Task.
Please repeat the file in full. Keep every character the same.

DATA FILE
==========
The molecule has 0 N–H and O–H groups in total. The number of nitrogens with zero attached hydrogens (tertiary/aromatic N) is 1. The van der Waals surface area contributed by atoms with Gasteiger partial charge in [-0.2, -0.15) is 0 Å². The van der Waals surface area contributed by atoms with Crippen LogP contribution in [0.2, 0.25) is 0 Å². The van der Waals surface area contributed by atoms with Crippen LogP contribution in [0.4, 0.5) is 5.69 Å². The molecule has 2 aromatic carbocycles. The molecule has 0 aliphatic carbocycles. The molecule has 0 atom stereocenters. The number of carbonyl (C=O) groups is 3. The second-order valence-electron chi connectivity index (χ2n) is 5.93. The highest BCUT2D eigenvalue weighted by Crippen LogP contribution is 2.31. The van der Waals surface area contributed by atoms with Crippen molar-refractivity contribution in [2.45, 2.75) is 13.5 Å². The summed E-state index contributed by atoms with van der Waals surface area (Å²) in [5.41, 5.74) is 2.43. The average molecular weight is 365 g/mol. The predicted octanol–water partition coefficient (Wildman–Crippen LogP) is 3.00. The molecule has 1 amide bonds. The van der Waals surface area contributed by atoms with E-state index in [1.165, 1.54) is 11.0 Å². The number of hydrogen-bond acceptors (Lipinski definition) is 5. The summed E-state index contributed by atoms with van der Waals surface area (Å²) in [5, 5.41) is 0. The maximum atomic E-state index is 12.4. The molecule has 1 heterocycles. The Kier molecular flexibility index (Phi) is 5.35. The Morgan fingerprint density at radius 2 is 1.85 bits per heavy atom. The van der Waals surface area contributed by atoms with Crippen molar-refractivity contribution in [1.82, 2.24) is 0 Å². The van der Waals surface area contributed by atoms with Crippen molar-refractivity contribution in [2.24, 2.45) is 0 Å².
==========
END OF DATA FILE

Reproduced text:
The molecule has 0 N–H and O–H groups in total. The number of nitrogens with zero attached hydrogens (tertiary/aromatic N) is 1. The van der Waals surface area contributed by atoms with Gasteiger partial charge in [-0.2, -0.15) is 0 Å². The van der Waals surface area contributed by atoms with Crippen LogP contribution in [0.2, 0.25) is 0 Å². The van der Waals surface area contributed by atoms with Crippen LogP contribution in [0.4, 0.5) is 5.69 Å². The molecule has 2 aromatic carbocycles. The molecule has 0 aliphatic carbocycles. The molecule has 0 atom stereocenters. The number of carbonyl (C=O) groups is 3. The second-order valence-electron chi connectivity index (χ2n) is 5.93. The highest BCUT2D eigenvalue weighted by Crippen LogP contribution is 2.31. The van der Waals surface area contributed by atoms with Crippen molar-refractivity contribution in [2.45, 2.75) is 13.5 Å². The summed E-state index contributed by atoms with van der Waals surface area (Å²) in [5.41, 5.74) is 2.43. The average molecular weight is 365 g/mol. The predicted octanol–water partition coefficient (Wildman–Crippen LogP) is 3.00. The molecule has 1 amide bonds. The van der Waals surface area contributed by atoms with E-state index in [1.165, 1.54) is 11.0 Å². The number of hydrogen-bond acceptors (Lipinski definition) is 5. The summed E-state index contributed by atoms with van der Waals surface area (Å²) in [5, 5.41) is 0. The maximum atomic E-state index is 12.4. The molecule has 1 heterocycles. The Kier molecular flexibility index (Phi) is 5.35. The Morgan fingerprint density at radius 2 is 1.85 bits per heavy atom. The van der Waals surface area contributed by atoms with Crippen molar-refractivity contribution in [1.82, 2.24) is 0 Å². The van der Waals surface area contributed by atoms with Crippen molar-refractivity contribution in [2.24, 2.45) is 0 Å².